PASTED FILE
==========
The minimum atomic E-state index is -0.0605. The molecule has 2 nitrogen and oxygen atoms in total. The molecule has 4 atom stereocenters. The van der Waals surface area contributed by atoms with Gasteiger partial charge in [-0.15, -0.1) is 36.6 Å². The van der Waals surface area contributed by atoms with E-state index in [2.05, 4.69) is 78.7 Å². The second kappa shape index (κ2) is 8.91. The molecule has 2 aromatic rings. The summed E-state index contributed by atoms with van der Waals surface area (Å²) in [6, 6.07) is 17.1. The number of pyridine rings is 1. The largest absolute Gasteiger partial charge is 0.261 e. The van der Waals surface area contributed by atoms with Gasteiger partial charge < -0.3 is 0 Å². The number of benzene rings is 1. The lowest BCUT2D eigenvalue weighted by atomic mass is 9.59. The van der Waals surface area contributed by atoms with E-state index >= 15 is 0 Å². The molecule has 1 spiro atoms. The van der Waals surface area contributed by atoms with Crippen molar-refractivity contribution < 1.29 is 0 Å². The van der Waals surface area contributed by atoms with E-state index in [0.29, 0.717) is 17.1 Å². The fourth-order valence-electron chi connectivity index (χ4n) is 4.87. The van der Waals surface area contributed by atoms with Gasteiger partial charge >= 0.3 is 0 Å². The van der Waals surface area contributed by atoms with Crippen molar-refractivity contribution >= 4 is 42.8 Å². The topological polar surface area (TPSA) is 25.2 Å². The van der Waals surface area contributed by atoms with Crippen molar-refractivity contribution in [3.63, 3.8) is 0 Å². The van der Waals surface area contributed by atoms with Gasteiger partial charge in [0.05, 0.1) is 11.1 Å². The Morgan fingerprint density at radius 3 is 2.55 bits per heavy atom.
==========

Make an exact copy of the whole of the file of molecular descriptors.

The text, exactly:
The minimum atomic E-state index is -0.0605. The molecule has 2 nitrogen and oxygen atoms in total. The molecule has 4 atom stereocenters. The van der Waals surface area contributed by atoms with Gasteiger partial charge in [-0.15, -0.1) is 36.6 Å². The van der Waals surface area contributed by atoms with E-state index in [2.05, 4.69) is 78.7 Å². The second kappa shape index (κ2) is 8.91. The molecule has 2 aromatic rings. The summed E-state index contributed by atoms with van der Waals surface area (Å²) in [6, 6.07) is 17.1. The number of pyridine rings is 1. The largest absolute Gasteiger partial charge is 0.261 e. The van der Waals surface area contributed by atoms with Gasteiger partial charge < -0.3 is 0 Å². The number of benzene rings is 1. The lowest BCUT2D eigenvalue weighted by atomic mass is 9.59. The van der Waals surface area contributed by atoms with E-state index >= 15 is 0 Å². The molecule has 1 spiro atoms. The van der Waals surface area contributed by atoms with Crippen molar-refractivity contribution < 1.29 is 0 Å². The van der Waals surface area contributed by atoms with E-state index in [0.29, 0.717) is 17.1 Å². The fourth-order valence-electron chi connectivity index (χ4n) is 4.87. The van der Waals surface area contributed by atoms with Gasteiger partial charge >= 0.3 is 0 Å². The van der Waals surface area contributed by atoms with Crippen molar-refractivity contribution >= 4 is 42.8 Å². The topological polar surface area (TPSA) is 25.2 Å². The van der Waals surface area contributed by atoms with Crippen molar-refractivity contribution in [3.63, 3.8) is 0 Å². The van der Waals surface area contributed by atoms with Gasteiger partial charge in [0.05, 0.1) is 11.1 Å². The Morgan fingerprint density at radius 3 is 2.55 bits per heavy atom.